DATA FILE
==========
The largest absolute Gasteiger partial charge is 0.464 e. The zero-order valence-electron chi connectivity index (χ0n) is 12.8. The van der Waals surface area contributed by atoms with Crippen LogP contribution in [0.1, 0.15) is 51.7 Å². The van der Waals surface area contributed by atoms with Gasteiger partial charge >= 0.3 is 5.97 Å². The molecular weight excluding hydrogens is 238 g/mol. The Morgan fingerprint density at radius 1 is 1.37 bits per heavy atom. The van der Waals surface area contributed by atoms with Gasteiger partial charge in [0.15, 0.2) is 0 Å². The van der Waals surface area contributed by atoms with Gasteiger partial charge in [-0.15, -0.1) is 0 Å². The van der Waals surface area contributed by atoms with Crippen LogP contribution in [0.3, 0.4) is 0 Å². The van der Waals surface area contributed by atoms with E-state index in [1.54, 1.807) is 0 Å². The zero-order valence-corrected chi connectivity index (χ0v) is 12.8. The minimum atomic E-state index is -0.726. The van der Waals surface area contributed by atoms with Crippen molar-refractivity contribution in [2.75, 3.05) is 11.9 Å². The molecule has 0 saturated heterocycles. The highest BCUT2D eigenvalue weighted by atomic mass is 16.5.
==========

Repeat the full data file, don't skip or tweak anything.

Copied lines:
The largest absolute Gasteiger partial charge is 0.464 e. The zero-order valence-electron chi connectivity index (χ0n) is 12.8. The van der Waals surface area contributed by atoms with Crippen LogP contribution in [0.1, 0.15) is 51.7 Å². The van der Waals surface area contributed by atoms with Gasteiger partial charge >= 0.3 is 5.97 Å². The molecular weight excluding hydrogens is 238 g/mol. The Morgan fingerprint density at radius 1 is 1.37 bits per heavy atom. The van der Waals surface area contributed by atoms with Gasteiger partial charge in [0.15, 0.2) is 0 Å². The van der Waals surface area contributed by atoms with Gasteiger partial charge in [-0.15, -0.1) is 0 Å². The van der Waals surface area contributed by atoms with Crippen LogP contribution in [0.3, 0.4) is 0 Å². The van der Waals surface area contributed by atoms with E-state index in [1.54, 1.807) is 0 Å². The zero-order valence-corrected chi connectivity index (χ0v) is 12.8. The minimum atomic E-state index is -0.726. The van der Waals surface area contributed by atoms with Crippen molar-refractivity contribution in [2.75, 3.05) is 11.9 Å². The molecule has 0 saturated heterocycles. The highest BCUT2D eigenvalue weighted by atomic mass is 16.5.